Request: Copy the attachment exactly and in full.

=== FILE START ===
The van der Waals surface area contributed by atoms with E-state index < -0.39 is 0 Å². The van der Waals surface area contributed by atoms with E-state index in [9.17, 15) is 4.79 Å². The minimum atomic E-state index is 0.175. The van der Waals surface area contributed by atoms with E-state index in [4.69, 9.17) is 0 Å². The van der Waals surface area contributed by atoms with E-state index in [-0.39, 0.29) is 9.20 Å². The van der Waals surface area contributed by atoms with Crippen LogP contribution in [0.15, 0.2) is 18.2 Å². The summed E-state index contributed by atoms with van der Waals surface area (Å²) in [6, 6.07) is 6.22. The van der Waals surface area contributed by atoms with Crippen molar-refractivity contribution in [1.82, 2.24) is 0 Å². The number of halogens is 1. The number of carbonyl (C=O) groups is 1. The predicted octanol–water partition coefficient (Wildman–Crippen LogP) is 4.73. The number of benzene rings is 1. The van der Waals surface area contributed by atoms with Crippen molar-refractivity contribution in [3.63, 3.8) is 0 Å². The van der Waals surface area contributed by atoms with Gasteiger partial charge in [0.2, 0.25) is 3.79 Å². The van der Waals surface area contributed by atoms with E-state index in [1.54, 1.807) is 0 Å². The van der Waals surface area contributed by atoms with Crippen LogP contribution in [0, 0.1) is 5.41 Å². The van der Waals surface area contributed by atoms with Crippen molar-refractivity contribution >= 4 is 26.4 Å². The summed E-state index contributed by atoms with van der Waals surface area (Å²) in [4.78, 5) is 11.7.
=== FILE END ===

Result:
The van der Waals surface area contributed by atoms with E-state index < -0.39 is 0 Å². The van der Waals surface area contributed by atoms with E-state index in [9.17, 15) is 4.79 Å². The minimum atomic E-state index is 0.175. The van der Waals surface area contributed by atoms with E-state index in [4.69, 9.17) is 0 Å². The van der Waals surface area contributed by atoms with E-state index in [-0.39, 0.29) is 9.20 Å². The van der Waals surface area contributed by atoms with Crippen LogP contribution in [0.15, 0.2) is 18.2 Å². The summed E-state index contributed by atoms with van der Waals surface area (Å²) in [6, 6.07) is 6.22. The van der Waals surface area contributed by atoms with Crippen molar-refractivity contribution in [1.82, 2.24) is 0 Å². The number of halogens is 1. The number of carbonyl (C=O) groups is 1. The predicted octanol–water partition coefficient (Wildman–Crippen LogP) is 4.73. The number of benzene rings is 1. The van der Waals surface area contributed by atoms with Crippen molar-refractivity contribution in [3.63, 3.8) is 0 Å². The van der Waals surface area contributed by atoms with Gasteiger partial charge in [0.2, 0.25) is 3.79 Å². The van der Waals surface area contributed by atoms with E-state index in [1.54, 1.807) is 0 Å². The van der Waals surface area contributed by atoms with Crippen LogP contribution in [0, 0.1) is 5.41 Å². The van der Waals surface area contributed by atoms with Crippen molar-refractivity contribution >= 4 is 26.4 Å². The summed E-state index contributed by atoms with van der Waals surface area (Å²) in [4.78, 5) is 11.7.